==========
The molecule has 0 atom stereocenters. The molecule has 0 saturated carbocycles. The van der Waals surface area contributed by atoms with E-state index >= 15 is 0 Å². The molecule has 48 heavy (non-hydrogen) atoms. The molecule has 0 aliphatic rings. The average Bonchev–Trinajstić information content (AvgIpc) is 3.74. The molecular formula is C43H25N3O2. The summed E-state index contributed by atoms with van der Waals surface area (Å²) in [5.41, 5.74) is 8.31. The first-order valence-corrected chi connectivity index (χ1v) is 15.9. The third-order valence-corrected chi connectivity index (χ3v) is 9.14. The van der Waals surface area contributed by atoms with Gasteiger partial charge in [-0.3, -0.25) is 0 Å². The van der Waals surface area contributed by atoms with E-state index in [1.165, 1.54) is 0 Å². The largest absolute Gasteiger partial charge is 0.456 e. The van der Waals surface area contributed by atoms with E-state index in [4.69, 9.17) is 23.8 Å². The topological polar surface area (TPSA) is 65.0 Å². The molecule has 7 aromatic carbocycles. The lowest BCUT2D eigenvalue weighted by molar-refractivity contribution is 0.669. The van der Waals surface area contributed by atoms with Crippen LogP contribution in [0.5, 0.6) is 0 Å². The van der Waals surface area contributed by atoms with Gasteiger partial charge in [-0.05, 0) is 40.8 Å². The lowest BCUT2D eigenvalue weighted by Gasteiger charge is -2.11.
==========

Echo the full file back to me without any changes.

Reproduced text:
The molecule has 0 atom stereocenters. The molecule has 0 saturated carbocycles. The van der Waals surface area contributed by atoms with E-state index >= 15 is 0 Å². The molecule has 48 heavy (non-hydrogen) atoms. The molecule has 0 aliphatic rings. The average Bonchev–Trinajstić information content (AvgIpc) is 3.74. The molecular formula is C43H25N3O2. The summed E-state index contributed by atoms with van der Waals surface area (Å²) in [5.41, 5.74) is 8.31. The first-order valence-corrected chi connectivity index (χ1v) is 15.9. The third-order valence-corrected chi connectivity index (χ3v) is 9.14. The van der Waals surface area contributed by atoms with Gasteiger partial charge in [-0.3, -0.25) is 0 Å². The van der Waals surface area contributed by atoms with E-state index in [1.165, 1.54) is 0 Å². The largest absolute Gasteiger partial charge is 0.456 e. The van der Waals surface area contributed by atoms with E-state index in [4.69, 9.17) is 23.8 Å². The topological polar surface area (TPSA) is 65.0 Å². The molecule has 7 aromatic carbocycles. The lowest BCUT2D eigenvalue weighted by molar-refractivity contribution is 0.669. The van der Waals surface area contributed by atoms with Crippen LogP contribution in [0.5, 0.6) is 0 Å². The van der Waals surface area contributed by atoms with Gasteiger partial charge in [-0.05, 0) is 40.8 Å². The lowest BCUT2D eigenvalue weighted by Gasteiger charge is -2.11.